Eagle Scout candidate restores neglected cemetery

Eagle Scout candidate restores neglected cemetery

Nicholas Lizotte, Eagle Scout candidate of Troop 1 Manville, cleared, cleaned and marked the Rhode Island Historical Cemetery that had been hidden by overgrowth in Cumberland Hill.

CUMBERLAND – At the end of Willis Drive in Cumberland there lies a neglected cemetery between two homes, grown over with trees and brush so tall and thick that they swallowed several rows of headstones and nearly engulfed the “Rhode Island Historical Cemetery” sign marking the lot until recently.

The property has been restored thanks to the efforts of Cumberland High School student Nicholas Lizotte, who adopted the long-abandoned burial ground as part of his Eagle Scout project for Troop 1 Manville. Son of Jonathan and Michelle Lizotte, the CHS senior grew up nearby the cemetery and has watched it deteriorate over the years.

His restoration efforts were shepherded by Ken Postle, cemetery commissioner for the Blackstone Valley Historical Society, who warned him it would be a big undertaking to clean out debris and recover lost headstones.

The R.I. Historic Cemetery Commission described the lot as being “used as a cut-thru and has become a dumping ground for area residents.”

Lizotte was up for the task at hand, logging more than 130 hours clearing brush, unruly weeds and trash, pulling sunken grave markers from the dirt and gathering shards of damaged stones.

He was aided by Postle and BVHS, his father Jonathan, fellow Troop 1 Scouts and their families, neighbors and other volunteers. Lizotte said former Mayor Bill Murray was also a huge help with the project when he needed large tree limbs removed that had been cut down by the highway department but never hauled away.

“Within a week he had a meeting set up for me and asked what I needed. I really appreciated it,” Lizotte said.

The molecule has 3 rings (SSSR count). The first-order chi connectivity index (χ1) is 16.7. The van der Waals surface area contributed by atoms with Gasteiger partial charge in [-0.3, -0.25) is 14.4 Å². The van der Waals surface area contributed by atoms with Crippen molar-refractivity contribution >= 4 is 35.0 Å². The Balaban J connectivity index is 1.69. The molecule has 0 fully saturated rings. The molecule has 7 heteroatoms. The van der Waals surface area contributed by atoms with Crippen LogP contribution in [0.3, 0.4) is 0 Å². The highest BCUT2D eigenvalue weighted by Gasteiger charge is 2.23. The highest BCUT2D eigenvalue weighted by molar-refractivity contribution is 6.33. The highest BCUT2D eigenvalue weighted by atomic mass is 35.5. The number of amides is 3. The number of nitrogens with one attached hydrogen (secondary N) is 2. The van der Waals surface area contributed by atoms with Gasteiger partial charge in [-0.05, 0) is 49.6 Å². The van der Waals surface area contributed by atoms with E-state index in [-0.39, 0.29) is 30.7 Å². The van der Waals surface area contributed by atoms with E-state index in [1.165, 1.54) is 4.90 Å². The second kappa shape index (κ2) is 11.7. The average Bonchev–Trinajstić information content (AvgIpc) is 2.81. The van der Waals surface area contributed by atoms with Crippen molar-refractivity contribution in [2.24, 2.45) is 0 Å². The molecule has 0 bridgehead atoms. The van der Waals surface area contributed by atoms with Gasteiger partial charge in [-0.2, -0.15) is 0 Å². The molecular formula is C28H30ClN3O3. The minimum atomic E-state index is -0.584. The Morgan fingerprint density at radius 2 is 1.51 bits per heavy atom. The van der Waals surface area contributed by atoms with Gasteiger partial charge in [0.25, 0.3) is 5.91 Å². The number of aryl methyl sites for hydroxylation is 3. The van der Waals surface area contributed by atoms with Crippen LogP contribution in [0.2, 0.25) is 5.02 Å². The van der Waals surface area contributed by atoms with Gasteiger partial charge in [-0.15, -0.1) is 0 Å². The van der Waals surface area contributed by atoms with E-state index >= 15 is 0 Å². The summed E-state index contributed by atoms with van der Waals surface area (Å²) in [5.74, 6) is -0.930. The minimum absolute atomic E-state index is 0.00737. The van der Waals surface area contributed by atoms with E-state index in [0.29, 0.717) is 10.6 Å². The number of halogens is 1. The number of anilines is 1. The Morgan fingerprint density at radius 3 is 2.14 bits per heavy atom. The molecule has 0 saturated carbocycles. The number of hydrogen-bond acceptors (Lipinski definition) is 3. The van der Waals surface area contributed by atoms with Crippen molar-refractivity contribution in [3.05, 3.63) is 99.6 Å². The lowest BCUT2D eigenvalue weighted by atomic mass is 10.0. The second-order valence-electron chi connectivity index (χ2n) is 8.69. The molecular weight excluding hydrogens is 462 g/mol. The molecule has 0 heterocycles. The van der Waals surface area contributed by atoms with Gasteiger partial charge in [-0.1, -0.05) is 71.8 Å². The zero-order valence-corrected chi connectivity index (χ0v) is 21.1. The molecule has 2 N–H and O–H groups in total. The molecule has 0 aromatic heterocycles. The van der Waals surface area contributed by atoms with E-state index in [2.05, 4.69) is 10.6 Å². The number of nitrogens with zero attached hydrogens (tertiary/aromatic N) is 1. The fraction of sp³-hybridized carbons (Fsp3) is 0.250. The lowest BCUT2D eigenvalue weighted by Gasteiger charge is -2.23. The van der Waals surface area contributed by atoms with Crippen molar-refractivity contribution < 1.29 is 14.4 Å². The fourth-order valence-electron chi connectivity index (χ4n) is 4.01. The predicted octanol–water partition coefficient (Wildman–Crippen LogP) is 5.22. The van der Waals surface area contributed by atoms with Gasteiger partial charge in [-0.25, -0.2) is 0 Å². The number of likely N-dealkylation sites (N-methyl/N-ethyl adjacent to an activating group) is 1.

A new wooden sign in front of the cemetery now provides a key for the 12 known burials there, which include a Civil War veteran named Henry Bennett, whose grave was flagged for Memorial Day by BVHS volunteers. Postle said there are also a number of additional Quaker burials in the lot marked by un-engraved stones.

“One of the big things we were trying to do is hopefully raise awareness for the town about what’s happening here and the importance of taking care of something that should be taken care of out of respect for people who have died,” he said.

Now that attention has been turned back to the cemetery, Lizotte said he hopes his project will help ensure the so-called Kimball Lot does not become forgotten or neglected again.

“If you do something small, people notice,” he said. “It only takes one person to start something impactful.”

During the course of the project, he was able to meet two family members of people who are buried there, saying, “We didn’t even realize that people still had family here until we came. It meant a lot to them that we were there.”

He said the family had previously attempted to visit but it had been too overgrown to step beyond the stone wall perimeter. “They knocked on a neighbor’s door to see where their family was buried but they couldn’t even get in,” he said.

Asked why he feels it’s important to pause to remember those who have died and respect their final resting places, Lizotte said, “This will be me someday. One day when I’m six feet under, I’d like to be remembered, just like I assume all of these people would.”


First off thank you to Peter Sarazin, the SH Digs family and the many Cumberland High School students who did all the prep work and excavation prior to this project in years past to make this Eagle Project possible..

This was an awesome effort by Nick and the Scouts..

Maybe more of the neighborhood folk around there will step up and take care of this already heavily intruded yard and keep further desecration from happening..

There has been awful bulldozing over on both the East and West ends of this yard and a dog pooping area was constructed by a neighbor on the North side..

Thank you Nick for the informational box for visitors!

Hopefully even more young people will step up to preserve history!